The local authority should be pointing out the pegs of every possible structure around the city, whether its shops, recreation, school, church or a gravesite.

For its part, we assume the Civil Aviation Authority of Zimbabwe is in charge of the country’s airports, their sizes, handling capacity and limitations and future expansion plans.

Both, we assume, know and share knowledge and information on who owns what land around the city and how Government can in future acquire such private land for public purpose under powers of eminent domain.

The feigned ignorance of the two institutions about the construction of houses near Harare International Airport borders on criminal dereliction of duty. Or tells us of grand corruption involving senior officials.

It is inconceivable that the noble institution of housing cooperatives can be solely blamed for Harare City Council neglecting its core business of not only providing sufficient residential accommodation for residents but also failing completely to supervise and oversee the construction of houses suitable for human habitation in its environs.

What is the role of its department of housing? Whose housing? Where?

The trouble is that this is not a new discovery. It is like a replay of Operation Murambatsvina of 2005. That too was a result of local authorities not exercising their oversight mandate in the construction of houses in and around the city.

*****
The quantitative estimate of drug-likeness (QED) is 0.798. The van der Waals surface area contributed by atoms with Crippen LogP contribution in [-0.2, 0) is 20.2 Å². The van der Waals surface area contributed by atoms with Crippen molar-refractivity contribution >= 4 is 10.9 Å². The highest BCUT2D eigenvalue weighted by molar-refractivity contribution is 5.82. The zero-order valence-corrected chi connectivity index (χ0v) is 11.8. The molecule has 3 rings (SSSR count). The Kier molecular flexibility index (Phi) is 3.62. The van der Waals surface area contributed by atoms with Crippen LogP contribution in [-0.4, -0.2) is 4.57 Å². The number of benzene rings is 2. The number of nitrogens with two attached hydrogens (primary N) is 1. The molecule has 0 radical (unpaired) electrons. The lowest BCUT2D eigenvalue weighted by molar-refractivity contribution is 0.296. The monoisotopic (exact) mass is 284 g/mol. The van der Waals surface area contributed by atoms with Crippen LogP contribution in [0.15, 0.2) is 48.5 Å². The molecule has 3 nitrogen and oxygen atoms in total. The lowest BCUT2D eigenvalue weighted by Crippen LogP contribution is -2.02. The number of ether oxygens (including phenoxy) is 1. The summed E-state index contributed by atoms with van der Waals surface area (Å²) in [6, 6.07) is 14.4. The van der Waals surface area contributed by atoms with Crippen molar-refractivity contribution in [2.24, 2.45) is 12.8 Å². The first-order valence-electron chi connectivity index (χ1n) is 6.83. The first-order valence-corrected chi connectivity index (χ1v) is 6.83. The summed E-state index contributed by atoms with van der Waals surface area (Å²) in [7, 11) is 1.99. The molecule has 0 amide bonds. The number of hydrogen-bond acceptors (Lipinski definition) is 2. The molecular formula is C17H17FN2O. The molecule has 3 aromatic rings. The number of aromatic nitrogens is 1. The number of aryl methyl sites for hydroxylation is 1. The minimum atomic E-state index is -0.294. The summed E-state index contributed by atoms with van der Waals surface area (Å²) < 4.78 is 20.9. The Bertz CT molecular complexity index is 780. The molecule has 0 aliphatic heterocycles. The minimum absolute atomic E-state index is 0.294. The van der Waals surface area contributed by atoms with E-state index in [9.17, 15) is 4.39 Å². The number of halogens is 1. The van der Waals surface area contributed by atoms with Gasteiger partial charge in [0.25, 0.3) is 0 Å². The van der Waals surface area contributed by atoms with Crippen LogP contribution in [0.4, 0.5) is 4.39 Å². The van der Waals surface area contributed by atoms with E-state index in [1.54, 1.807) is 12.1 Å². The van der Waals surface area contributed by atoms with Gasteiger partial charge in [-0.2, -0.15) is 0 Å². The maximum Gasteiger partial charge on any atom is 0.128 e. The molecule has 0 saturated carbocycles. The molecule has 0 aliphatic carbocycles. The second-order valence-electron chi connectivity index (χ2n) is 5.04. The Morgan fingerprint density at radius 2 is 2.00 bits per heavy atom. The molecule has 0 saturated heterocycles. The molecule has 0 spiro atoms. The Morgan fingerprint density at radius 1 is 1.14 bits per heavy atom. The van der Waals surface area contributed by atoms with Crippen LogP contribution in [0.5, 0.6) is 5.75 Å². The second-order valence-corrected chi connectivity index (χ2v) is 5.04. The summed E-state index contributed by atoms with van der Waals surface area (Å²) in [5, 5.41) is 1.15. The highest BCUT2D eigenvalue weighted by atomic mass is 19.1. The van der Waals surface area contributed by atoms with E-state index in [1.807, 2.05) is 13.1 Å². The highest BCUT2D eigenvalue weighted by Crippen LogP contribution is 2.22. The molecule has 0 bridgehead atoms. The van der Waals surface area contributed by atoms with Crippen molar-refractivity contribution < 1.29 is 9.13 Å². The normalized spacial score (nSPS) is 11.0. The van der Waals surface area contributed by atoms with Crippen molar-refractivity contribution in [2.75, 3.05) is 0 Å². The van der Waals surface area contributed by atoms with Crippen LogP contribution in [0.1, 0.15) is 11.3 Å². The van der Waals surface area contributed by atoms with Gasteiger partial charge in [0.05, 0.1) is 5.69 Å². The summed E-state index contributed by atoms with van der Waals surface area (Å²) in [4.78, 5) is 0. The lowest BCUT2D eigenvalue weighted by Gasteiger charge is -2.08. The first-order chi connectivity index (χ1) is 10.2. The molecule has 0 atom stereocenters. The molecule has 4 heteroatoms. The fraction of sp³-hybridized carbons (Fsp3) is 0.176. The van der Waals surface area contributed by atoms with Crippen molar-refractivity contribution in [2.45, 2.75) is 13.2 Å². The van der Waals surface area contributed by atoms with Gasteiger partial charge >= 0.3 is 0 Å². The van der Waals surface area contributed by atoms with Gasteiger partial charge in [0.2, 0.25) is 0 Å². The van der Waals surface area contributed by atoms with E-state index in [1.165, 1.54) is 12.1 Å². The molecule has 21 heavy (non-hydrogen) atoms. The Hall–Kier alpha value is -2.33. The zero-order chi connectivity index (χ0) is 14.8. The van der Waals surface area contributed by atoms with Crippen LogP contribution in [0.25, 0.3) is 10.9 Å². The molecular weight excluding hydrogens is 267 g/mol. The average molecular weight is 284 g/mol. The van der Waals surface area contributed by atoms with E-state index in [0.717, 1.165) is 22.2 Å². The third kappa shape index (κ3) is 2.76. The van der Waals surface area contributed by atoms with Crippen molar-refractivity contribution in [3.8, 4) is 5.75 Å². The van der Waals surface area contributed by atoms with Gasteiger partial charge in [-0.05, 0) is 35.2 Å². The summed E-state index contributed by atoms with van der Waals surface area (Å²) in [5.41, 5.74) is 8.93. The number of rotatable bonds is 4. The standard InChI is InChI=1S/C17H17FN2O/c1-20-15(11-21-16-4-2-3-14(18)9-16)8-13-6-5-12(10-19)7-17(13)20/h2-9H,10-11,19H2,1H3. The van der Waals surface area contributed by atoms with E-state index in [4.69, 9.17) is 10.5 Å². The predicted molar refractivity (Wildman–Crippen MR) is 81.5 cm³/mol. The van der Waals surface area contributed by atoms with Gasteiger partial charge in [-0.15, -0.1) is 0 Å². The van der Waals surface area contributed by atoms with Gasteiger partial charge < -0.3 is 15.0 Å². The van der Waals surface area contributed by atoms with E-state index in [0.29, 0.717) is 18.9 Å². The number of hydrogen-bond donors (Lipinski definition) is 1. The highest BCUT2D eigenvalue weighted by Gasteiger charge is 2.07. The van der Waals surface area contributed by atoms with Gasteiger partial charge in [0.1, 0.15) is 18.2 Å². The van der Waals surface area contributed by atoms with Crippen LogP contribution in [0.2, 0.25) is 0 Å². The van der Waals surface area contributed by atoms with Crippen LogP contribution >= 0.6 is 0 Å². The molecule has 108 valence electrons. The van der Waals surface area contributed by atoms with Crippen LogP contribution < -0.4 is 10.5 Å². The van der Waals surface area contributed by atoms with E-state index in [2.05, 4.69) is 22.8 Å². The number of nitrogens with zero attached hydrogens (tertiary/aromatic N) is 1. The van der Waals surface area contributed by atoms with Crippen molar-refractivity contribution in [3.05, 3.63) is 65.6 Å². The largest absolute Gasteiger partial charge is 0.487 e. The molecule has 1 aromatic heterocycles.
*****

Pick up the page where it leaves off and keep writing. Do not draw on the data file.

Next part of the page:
People were left to make additions and alterations to existing, approved houses. The result was unhealthy overcrowding of both the houses and the sewer system, overburdening water and road infrastructure. Government had to intervene to avert a health catastrophe.

Overnight, we could see the original houses in Mufakose, Highfield, Mbare, Dzivarasekwa, Kuwadzana and other high density residential areas.

People could breathe again. We thought we had seen enough of that and lessons had been learnt. How wrong we were!

Since then, we have witnessed a lot of backsliding into the bad habits of the past — houses being constructed in graveyards, under electricity pylons, along river banks, on wetlands, on private land and sometimes too close to roads, leaving very little room for future expansion. In most of these projects, there is no sign of council supervision. There is no evidence of sewage or water infrastructure. There are no roads.

But people live there. Zesa has connected electricity. It is only council officials who have no eyes to see what everybody else witnesses without even the aid of an investigation.

A drive along Mutare Road in Ruwa will show you houses under tiles built on a stream. Council can’t see.